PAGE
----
Her 1-year-old daughter survived the fall.
Malaysia Goodson, 22, was found dead on the platform at the 7th Avenue/53rd Street station in Midtown Monday night.
Police said she was carrying her daughter down the station's stairs when she fell. A stroller was found next to the victim, but it is unclear if the child was in it at the time. Goodson may have been attempting to carry both the stroller and the child separately when she fell.
Goodson's brother, 23-year-old Dieshe Goodson, told Eyewitness News that his little sister was like a twin and that she "died trying to protect her baby."
The baby of their four siblings, Malaysia "always watched out for people," he said.
"She was very protective," he said. "I'm going to be honest, I don't know what to do. She was my best friend."
Goodson's official cause of death is pending, but the Medical Examiner released a statement Wednesday that her death may have stemmed from a pre-existing condition.
"While the cause of death is pending in this case, we can state that there is no significant trauma, and this fatality appears to be related to a pre-existing medical condition."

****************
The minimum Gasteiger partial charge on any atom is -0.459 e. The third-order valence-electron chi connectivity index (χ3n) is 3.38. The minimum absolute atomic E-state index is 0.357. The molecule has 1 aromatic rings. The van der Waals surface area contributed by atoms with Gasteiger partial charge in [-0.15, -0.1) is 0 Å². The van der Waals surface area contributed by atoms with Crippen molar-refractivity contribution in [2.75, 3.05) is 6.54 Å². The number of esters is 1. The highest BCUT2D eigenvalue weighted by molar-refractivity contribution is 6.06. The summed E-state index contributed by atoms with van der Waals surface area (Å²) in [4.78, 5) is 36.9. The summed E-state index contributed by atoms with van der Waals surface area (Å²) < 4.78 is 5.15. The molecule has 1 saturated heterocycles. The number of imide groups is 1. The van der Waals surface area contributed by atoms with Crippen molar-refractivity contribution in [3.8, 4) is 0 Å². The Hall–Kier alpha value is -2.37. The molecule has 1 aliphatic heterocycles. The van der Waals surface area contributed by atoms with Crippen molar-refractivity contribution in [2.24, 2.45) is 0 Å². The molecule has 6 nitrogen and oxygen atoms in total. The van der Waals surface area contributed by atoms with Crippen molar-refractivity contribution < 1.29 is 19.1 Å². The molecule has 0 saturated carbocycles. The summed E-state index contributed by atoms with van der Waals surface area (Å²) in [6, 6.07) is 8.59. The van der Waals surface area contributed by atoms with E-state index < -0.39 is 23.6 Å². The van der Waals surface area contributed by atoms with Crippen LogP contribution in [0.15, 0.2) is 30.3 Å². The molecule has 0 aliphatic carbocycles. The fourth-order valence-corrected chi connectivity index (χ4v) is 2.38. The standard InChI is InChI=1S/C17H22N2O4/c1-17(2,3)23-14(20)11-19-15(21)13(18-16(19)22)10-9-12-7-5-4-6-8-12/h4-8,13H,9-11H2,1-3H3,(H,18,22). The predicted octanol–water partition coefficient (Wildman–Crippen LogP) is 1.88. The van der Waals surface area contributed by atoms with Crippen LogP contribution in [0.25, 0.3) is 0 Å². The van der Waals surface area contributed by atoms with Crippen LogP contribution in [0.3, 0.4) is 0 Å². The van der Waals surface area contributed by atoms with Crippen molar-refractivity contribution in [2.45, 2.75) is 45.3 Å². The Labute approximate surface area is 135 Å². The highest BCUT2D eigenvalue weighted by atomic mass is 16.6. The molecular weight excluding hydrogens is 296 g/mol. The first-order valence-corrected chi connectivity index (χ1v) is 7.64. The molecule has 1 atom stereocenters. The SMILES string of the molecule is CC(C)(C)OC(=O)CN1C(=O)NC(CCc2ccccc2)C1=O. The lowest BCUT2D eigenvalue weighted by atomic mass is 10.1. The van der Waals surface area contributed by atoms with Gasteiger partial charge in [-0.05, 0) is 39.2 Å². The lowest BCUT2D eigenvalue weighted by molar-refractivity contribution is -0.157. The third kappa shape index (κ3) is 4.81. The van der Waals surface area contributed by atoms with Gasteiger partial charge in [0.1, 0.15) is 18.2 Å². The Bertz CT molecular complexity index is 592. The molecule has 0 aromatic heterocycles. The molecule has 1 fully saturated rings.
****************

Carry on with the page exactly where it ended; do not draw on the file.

The baby is now in the custody of her father and grandfather.
The MTA issued the following statement:
"This is an absolutely heartbreaking incident. While the ultimate cause of the event is being investigated by the MTA, medical examiner, and the NYPD, we know how important it is to improve accessibility in our system. The Fast Forward Plan acknowledges and prioritizes this work as one of four key priorities, and aims to ensure that riders will never be more than two stops away from a station with an elevator. This will be accomplished through the addition of up to 50 elevators over the next five years. We believe this is an important issue of practicality and equality, and once accomplished, riders will never be more than two stops away from a station with an elevator."
The 7th Avenue/53rd Street station, which services the B, D and E lines, does not have an elevator, according to the New York Times. Only about one-fourth of the MTA's 472 stations have elevators, the Times reported.
"The lack of accessibility in our subways is literally killing people," New York City Council Speaker Corey Johnson tweeted.
The lack of accessibility in our subways is literally killing people. I am heartbroken by this tragedy, and am keeping this family in my thoughts. NYC must do more for families and the disabled. https://t.co/X2w91JdKtD— NYC Council Speaker Corey Johnson (@NYCSpeakerCoJo) January 29, 2019
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